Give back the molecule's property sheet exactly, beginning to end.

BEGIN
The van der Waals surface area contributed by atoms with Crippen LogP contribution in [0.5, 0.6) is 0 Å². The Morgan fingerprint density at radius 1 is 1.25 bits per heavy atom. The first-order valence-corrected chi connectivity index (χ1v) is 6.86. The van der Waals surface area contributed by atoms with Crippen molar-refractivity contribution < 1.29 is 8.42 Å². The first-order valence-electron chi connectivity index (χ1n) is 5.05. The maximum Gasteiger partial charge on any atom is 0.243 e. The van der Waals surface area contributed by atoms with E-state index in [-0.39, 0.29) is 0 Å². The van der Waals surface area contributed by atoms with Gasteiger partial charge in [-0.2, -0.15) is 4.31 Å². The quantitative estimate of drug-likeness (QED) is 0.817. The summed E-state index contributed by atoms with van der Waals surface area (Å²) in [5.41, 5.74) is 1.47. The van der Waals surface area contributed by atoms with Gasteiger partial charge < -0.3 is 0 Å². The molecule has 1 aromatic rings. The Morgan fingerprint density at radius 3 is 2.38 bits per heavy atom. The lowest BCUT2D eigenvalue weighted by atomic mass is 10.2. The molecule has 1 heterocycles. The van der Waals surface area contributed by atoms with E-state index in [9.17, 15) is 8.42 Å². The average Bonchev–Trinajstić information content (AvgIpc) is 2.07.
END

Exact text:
The van der Waals surface area contributed by atoms with Crippen LogP contribution in [0.5, 0.6) is 0 Å². The Morgan fingerprint density at radius 1 is 1.25 bits per heavy atom. The first-order valence-corrected chi connectivity index (χ1v) is 6.86. The van der Waals surface area contributed by atoms with Crippen molar-refractivity contribution < 1.29 is 8.42 Å². The first-order valence-electron chi connectivity index (χ1n) is 5.05. The maximum Gasteiger partial charge on any atom is 0.243 e. The van der Waals surface area contributed by atoms with E-state index in [-0.39, 0.29) is 0 Å². The van der Waals surface area contributed by atoms with Gasteiger partial charge in [-0.2, -0.15) is 4.31 Å². The quantitative estimate of drug-likeness (QED) is 0.817. The summed E-state index contributed by atoms with van der Waals surface area (Å²) in [5.41, 5.74) is 1.47. The van der Waals surface area contributed by atoms with Gasteiger partial charge < -0.3 is 0 Å². The molecule has 1 aromatic rings. The Morgan fingerprint density at radius 3 is 2.38 bits per heavy atom. The lowest BCUT2D eigenvalue weighted by atomic mass is 10.2. The molecule has 1 heterocycles. The van der Waals surface area contributed by atoms with E-state index in [9.17, 15) is 8.42 Å². The average Bonchev–Trinajstić information content (AvgIpc) is 2.07.